August 26, 2021
No one in their right mind would think to argue with Allen Iverson's accomplished basketball resume.
NBA MVP. Eleven-time All-Star. Seven-time All-NBA team selection. Four-time league scoring champion. Rookie of the Year. Collegiate All-American. And most notably, a Basketball Hall of Famer. The accolades go on and on when talking about the Sixers legend.
But what if A.I. wasn't one of the greatest guards in NBA history? The answer to that question is that he would've been a star football player, according to The Answer himself.
The 46-year-old Iverson appeared alongside former NBA player and business partner Al Harrington on this week's episode of the "Club Shay Shay" podcast with Pro Football Hall of Famer and Fox Sports on-air personality Shannon Sharpe.
Sharpe asked Iverson if he thought he would have been as good of an NFL player as he was an NBA player, and Iverson was blunt in his response.
"Not being cocky, not being arrogant, I know I would've been a better player in football than I was in basketball," Iverson told Sharpe. "That's not disrespecting the basketball gods, that's not disrespecting the game that's done so much for me. I'm a household name, I'm a Hall of Famer in that sport. But football was my first love."
He might have a point.
Before he committed solely to basketball, Bubba Chuck was a dual-sport athlete at Bethel High School in Hampton, Virginia. Iverson was the starting quarterback and also played running back, cornerback and returned kickoffs for the high school football team. Iverson led the team to a state championship and was the Associated Press' High School Player of the Year.
Standing at 6'0," Iverson's height may have been a problem in college and professional football. Given how much he likely would have run out of the pocket, Iverson may have been more injury-prone.
But Iverson said that he would've needed to bulk up had he committed to football over basketball.
"If I would have had to get on the gridiron, then I never would've stopped lifting weights after high school," Iverson told Sharpe. "You would've seen a whole totally different physique. I might be looking like you or something. I would've had to lift or would've had a short career. I just didn't like [lifting] weights because I thought they were too heavy. But football I know I would've had to lift and you can ask anybody from Virginia and they would tell you Shannon that hands down that I would've been better in football. That was my first love."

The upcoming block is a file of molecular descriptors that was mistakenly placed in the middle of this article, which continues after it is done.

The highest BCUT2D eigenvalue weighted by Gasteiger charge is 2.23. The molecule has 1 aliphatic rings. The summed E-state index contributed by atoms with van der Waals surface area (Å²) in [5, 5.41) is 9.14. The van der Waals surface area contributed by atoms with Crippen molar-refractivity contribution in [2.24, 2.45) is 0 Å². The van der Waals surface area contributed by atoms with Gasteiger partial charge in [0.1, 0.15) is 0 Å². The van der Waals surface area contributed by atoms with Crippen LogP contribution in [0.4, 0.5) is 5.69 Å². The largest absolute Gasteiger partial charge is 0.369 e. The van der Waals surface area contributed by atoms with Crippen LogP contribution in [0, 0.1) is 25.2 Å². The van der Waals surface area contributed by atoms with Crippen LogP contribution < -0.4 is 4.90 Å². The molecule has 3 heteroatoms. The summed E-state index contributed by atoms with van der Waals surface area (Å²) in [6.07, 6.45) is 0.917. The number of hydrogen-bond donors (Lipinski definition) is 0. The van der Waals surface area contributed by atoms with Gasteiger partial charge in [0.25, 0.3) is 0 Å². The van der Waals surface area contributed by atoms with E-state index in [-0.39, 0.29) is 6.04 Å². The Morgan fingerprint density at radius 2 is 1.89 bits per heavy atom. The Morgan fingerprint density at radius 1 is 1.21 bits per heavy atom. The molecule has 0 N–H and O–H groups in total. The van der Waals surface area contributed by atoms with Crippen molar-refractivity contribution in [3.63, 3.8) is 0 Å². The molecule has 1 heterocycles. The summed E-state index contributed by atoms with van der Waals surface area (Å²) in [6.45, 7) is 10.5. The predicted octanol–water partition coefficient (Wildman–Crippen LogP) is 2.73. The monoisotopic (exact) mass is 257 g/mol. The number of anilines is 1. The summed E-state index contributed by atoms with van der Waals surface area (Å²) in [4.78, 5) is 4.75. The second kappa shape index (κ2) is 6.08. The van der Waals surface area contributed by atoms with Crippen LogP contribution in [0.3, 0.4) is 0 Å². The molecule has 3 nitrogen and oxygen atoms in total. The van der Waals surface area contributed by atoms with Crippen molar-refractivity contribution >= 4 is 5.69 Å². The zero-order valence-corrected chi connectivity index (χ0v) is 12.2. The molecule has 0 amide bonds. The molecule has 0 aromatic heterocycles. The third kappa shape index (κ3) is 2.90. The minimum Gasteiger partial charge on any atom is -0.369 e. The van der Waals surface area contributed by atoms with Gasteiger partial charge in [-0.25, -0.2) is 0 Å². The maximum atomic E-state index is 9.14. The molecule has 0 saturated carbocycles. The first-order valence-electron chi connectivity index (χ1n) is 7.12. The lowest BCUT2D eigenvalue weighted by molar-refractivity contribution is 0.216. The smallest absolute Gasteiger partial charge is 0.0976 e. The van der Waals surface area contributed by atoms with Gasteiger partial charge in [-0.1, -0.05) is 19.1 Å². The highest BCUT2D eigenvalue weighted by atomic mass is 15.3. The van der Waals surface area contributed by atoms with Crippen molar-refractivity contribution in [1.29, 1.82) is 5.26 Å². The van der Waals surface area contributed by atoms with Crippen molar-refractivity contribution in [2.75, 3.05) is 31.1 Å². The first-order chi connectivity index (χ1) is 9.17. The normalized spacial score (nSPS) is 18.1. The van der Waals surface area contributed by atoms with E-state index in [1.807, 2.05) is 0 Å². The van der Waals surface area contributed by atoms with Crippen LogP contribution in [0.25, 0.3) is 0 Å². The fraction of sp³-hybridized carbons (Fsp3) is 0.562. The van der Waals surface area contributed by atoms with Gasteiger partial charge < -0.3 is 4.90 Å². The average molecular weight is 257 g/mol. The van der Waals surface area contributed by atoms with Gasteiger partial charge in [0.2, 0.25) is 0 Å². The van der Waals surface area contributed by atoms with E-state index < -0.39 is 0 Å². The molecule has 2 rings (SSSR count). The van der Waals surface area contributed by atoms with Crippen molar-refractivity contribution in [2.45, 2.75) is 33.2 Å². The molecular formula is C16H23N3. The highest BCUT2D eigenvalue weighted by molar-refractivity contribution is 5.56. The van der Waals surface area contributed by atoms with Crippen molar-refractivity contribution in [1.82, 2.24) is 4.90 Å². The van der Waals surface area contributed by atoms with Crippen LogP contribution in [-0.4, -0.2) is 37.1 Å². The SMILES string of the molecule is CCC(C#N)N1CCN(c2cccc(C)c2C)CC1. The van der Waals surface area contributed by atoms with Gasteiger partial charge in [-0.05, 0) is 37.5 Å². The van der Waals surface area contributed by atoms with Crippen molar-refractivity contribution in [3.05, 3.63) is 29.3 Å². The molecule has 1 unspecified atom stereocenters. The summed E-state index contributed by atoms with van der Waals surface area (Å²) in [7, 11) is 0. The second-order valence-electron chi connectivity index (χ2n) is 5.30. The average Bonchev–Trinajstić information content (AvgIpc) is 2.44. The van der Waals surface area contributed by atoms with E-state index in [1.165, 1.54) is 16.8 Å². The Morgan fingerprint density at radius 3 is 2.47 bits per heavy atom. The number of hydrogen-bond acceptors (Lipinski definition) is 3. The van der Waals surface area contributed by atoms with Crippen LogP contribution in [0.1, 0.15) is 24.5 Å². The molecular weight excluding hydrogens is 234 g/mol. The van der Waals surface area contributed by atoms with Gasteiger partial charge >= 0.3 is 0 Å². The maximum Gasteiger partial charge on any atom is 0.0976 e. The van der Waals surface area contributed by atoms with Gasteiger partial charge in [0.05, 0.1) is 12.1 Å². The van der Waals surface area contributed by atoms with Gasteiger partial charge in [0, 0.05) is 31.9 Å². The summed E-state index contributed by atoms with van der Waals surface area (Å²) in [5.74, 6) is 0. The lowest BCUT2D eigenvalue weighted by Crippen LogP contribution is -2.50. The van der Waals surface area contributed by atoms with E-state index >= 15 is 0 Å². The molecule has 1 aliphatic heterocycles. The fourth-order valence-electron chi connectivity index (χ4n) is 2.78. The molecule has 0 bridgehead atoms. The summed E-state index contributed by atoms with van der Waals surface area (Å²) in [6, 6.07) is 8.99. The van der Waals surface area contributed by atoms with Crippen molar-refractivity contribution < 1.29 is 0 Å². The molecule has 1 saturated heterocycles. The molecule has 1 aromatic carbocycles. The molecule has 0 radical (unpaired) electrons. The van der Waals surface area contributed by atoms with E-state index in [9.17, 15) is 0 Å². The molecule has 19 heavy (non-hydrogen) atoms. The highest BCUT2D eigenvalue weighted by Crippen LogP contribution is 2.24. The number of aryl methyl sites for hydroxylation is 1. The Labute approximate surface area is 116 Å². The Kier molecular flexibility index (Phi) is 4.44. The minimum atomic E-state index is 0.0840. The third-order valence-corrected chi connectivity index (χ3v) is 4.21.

Iverson said he would've wanted to do a little bit of everything on the field had he chosen to play football over basketball.
"I would've wanted to be accurate like Aaron Rodgers and have the arm like Aaron Rodgers. But I definitely would wanna run like Russell [Wilson], definitely would wanna run like Lamar Jackson or Michael Vick," Iverson told Sharpe. "In basketball, I didn't want the opponent to feel like they could do just one thing to shut me down. I wanted to have a variety of things that I could counteract with when they try to take something away from me, and it would've been the same thing in football."
Iverson later shared a football highlight reel starring himself on social media, and it's no question that he could ball.
Had Iverson chosen football over basketball is a great what-if in Philly sports. Maybe there's a future Marvel television show or film in the making as part of the MCU's fourth phase that explores a variant of Iverson playing college and professional football in a different timeline. Talk about blowing up the multiverse.
Would Iverson at quarterback have been enough to get the Eagles over the hump in their three-straight NFC Championship game defeats in the early 2000s or the franchise its first Super Bowl title in 2004?
Would Iverson have been the Eagles' first-round draft pick instead of the Sixers' No. 1 overall pick in 1996?
Would Iverson's No. 3 hang at Lincoln Financial Field instead of from the rafters at the Wells Fargo Center?
Would former college basketball player Donovan McNabb have suited up instead for the Sixers and helped them win the 2001 NBA title?
We'll never have the answers to these questions, but thanks to Iverson's recent proclamation, Philly sports fans can only imagine how differently things could've turned out.